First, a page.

Lech Walesa was an electrician at the Gdansk Shipyards in the 1970s (then the Lenin Shipyards) who transformed into a trade-union activist, which earned him persecution by the Communist authorities at the time, termination, and, eventually, the co-founding of the Solidarity trade-union movement. In 1983 he was awarded the Nobel Peace prize, but did not accept it upon fear he would not be allowed back into his country. After multiple arrests under Martial law in Poland which included banning of the Solidarity movement Walesa was instrumental to the creation of the 1989 Round Table Agreement leading to Parliamentary elections in June of that year. In 1990, under the slogan, I dont want to, but I have no choice, Walesa became the first democratically elected president of Poland. As president he oversaw privatization, Polands shift to a free market economy, and the removal of Soviet troops from Polish soil.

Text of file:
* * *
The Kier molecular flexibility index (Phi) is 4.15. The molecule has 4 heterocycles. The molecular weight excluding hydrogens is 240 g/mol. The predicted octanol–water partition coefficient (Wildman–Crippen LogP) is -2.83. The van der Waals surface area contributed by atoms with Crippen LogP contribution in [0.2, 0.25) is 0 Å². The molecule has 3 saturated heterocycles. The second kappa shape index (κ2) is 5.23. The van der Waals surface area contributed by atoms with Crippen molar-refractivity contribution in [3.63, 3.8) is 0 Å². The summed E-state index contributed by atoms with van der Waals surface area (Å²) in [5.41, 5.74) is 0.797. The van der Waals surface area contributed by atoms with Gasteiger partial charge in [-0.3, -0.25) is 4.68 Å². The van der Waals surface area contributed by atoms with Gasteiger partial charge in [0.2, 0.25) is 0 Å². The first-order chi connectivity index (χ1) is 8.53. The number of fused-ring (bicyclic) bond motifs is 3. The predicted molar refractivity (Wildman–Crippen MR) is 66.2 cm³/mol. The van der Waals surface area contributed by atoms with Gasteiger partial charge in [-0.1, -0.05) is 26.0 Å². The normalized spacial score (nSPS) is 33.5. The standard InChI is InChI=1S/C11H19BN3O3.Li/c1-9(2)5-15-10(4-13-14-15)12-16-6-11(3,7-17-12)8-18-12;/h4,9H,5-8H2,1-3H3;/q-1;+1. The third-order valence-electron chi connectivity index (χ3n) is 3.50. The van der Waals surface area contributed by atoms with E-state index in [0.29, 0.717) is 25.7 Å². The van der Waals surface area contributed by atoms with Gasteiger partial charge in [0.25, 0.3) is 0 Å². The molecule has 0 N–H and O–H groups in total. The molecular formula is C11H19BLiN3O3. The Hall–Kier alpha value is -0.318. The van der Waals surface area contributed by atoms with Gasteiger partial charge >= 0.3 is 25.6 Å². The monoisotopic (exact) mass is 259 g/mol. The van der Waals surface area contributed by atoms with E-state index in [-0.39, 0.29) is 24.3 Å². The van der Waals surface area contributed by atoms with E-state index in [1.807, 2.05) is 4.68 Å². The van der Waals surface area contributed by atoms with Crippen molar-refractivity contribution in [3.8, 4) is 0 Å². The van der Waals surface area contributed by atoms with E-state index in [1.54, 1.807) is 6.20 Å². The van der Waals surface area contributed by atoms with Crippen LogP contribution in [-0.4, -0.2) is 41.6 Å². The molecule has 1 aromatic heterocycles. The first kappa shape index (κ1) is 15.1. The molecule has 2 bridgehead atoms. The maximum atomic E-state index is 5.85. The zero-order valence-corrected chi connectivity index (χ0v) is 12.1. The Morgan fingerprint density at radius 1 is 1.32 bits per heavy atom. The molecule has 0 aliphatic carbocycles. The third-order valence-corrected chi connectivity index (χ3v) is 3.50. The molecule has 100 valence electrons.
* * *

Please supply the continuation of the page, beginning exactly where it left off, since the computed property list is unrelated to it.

Walesa: Man of Hope chronicles the rise of a man whose leadership in the Polish democratic revolution sent ripples across the Iron Curtain, leading to the reunification of Germany and the dissolution of Yugoslavia. It follows a presidency marred by resentment of the privileges of Walesas position and fear that an uneducated electrician was not dignified enough to lead a country. The Guardian cites the films terrific force and irresistible storytelling gusto, and The Birmingham Mail calls it the kind of superior biopic which actually makes you feel like you are there.
The screening is sponsored by the Gould Center for Humanistic Studies and will be introduced by Mariusz Brymora, Consulate General of Poland.